Goalposts and Driving for the Finish Line

Most Strategic Plans Fail

Set goals and goalposts for success. 70-90% of strategic plan initiatives fail to achieve their expected results (Kotter, Flyvbjerg). Those who succeed take—on average—four years of continuous work (Collins). Achieving strategic goals demands clear alignment and a relentless focus on execution.

Use this check list to deliver on your goals.

Goals: Are our goals clear, compelling, and shared?

Stakeholders need to be aware of the goal and know why it matters. They expect to hear this message from senior leadership. Ideally, it is an organization-wide goal, and stakeholders understand what it means for them. As illustrated by the arrows below (Senge), it takes years to move through the alignment process.

Problem: Do we know what problem we are trying to solve?

What does the data say? Have we done a root cause analysis? Have we talked to stakeholders? Do we have disaggregated data? For example, focusing on attendance may take us in a very different direction than focusing on belonging and inclusion. How does this problem align with our Goal?

Theory of Action:  Do we have a well-developed theory of action? 

IF we buy a new textbook, provide PD, and do classroom walk-throughs, THEN reading (or growth) scores will go up.  Where is our research? Have we studied peer-reviewed research, effect sizes, positive outliers, and evidence proofs from districts like ours?

Strategic Objectives:  Have we turned our Theory of Action research into Strategic Objectives?

One example might be that 90% of our teachers will participate in 10 hours of reading PD and demonstrate success in using the new curriculum according to the pacing framework.

Action Plans:  Who will do what, by when, and how will we know we are on track?

In the example above, one action plan may be to deliver the PD by November. Another may be to visit classrooms mid-year to determine whether the curriculum is being used and the pacing is on track.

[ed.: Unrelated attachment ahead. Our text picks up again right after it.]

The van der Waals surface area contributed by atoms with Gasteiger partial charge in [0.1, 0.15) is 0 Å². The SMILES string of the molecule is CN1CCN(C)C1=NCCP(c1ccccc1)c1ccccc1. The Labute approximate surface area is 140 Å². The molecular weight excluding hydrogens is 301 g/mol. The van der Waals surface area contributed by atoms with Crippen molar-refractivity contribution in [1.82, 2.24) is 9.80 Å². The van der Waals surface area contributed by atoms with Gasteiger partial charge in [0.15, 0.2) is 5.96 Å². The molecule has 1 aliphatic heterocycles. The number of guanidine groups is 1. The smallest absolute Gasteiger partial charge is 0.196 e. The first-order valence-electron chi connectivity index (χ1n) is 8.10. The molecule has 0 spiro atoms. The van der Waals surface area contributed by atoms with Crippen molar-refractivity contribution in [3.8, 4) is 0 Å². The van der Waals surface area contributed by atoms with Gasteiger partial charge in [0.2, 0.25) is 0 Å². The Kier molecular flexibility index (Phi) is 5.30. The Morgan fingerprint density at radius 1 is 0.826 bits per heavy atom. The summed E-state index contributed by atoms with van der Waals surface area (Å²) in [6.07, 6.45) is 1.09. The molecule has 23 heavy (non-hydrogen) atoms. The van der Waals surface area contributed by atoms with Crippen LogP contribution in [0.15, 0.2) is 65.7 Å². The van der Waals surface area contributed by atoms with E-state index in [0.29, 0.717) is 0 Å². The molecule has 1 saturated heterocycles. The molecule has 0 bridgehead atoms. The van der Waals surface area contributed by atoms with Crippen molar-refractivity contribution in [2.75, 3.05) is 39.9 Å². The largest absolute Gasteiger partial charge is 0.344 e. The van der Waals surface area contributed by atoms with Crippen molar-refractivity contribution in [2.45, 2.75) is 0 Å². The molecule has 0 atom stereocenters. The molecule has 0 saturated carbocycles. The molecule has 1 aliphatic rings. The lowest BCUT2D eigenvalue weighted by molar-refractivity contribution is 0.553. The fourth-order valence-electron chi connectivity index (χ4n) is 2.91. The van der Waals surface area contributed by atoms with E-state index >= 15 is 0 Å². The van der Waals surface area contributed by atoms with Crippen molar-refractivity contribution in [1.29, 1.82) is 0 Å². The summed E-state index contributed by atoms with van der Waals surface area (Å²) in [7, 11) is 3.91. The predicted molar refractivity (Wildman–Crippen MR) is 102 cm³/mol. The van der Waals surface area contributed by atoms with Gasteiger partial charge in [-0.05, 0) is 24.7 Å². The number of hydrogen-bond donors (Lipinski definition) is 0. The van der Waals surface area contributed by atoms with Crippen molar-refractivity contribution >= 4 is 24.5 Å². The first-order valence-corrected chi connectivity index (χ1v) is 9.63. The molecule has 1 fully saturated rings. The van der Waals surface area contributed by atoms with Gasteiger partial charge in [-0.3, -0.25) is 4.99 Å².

Alignment: Have we aligned Goals, Objectives, Strategies, Activities, Outputs, and Outcomes?

This sounds easy, but it is incredibly difficult. This is a big part of why this process takes four years of continuous improvement and alignment. Start with the intended outcomes and work backward.

Outputs v. Outcomes:  Can we measure process and product?

Process is about our action plans and whether we did what we said we would do (outputs).  Product is about whether we accomplished our goals and moved the needle (outcomes).  Both are important.  If we didn’t do what we said we would do … we can’t blame the strategy.  If we did what we said we would and failed to hit the objective, our strategy is either wrong or incomplete. 

Getting SmarterAre we using data to change course?

No plan survives first contact. All plans fail. The sooner we discover the flaws, the quicker we can get back on target. In the example above, we need to hear specifics from teachers about both the new curriculum and the PD.  What is missing? What support do they need? Survey teachers, report back on what was heard, and take action to fix glitches.   These messages come best from immediate supervisors who can help smooth implementation (ADKAR).

Execution and Goal Posts: Are we following through with urgency?

Life is what happens while we are making other plans.  90% of the time, the “whirlwind” of the daily grind sucks up days, weeks, and months, and we forget our plans and promises.  Needed is a weekly check-in on our most important goals.  Did I do what I said I would do – Yes or No?  This is about learning to make and keep commitments.  What was accomplished, and what am I committing to for the week ahead? The tool below helps us keep pushing toward the goalposts.

Completed Commitments
(from our last check-in)
In Process/On Track
(what’s ahead)
My Next Commitment
(for our next check-in)
(Adapted from St. Louis Public Schools work withEduSolve; and The 4 Disciplines of Execution). 

Across SiloesAre we coordinating our work?

When we report out on our progress with our colleagues in the room, they can support us from their silo; and can give us important feedback.  Keep the reports short – five minutes for the report and five minutes for feedback.  Our #1 priority is to accomplish organization-wide goals and support each other in getting there.

Cascading GoalsAre we engaging our departments?

Repeat this process with our departments reporting on their goals as a team.  We create a culture of alignment, ownership, commitment, and follow-through—a culture where we keep the main thing the main thing … and deliver on our goals.

To Learn More:


Larry Nyland speaking

Larry Nyland – Leadership Coach and Consultant.
Seattle Schools superintendent 2014-2018

To talk about growing extraordinary "high capacity" leadership for your team …
Contact: Larry@Larrynyland.com | 425-418-4398 | LarryNyland.com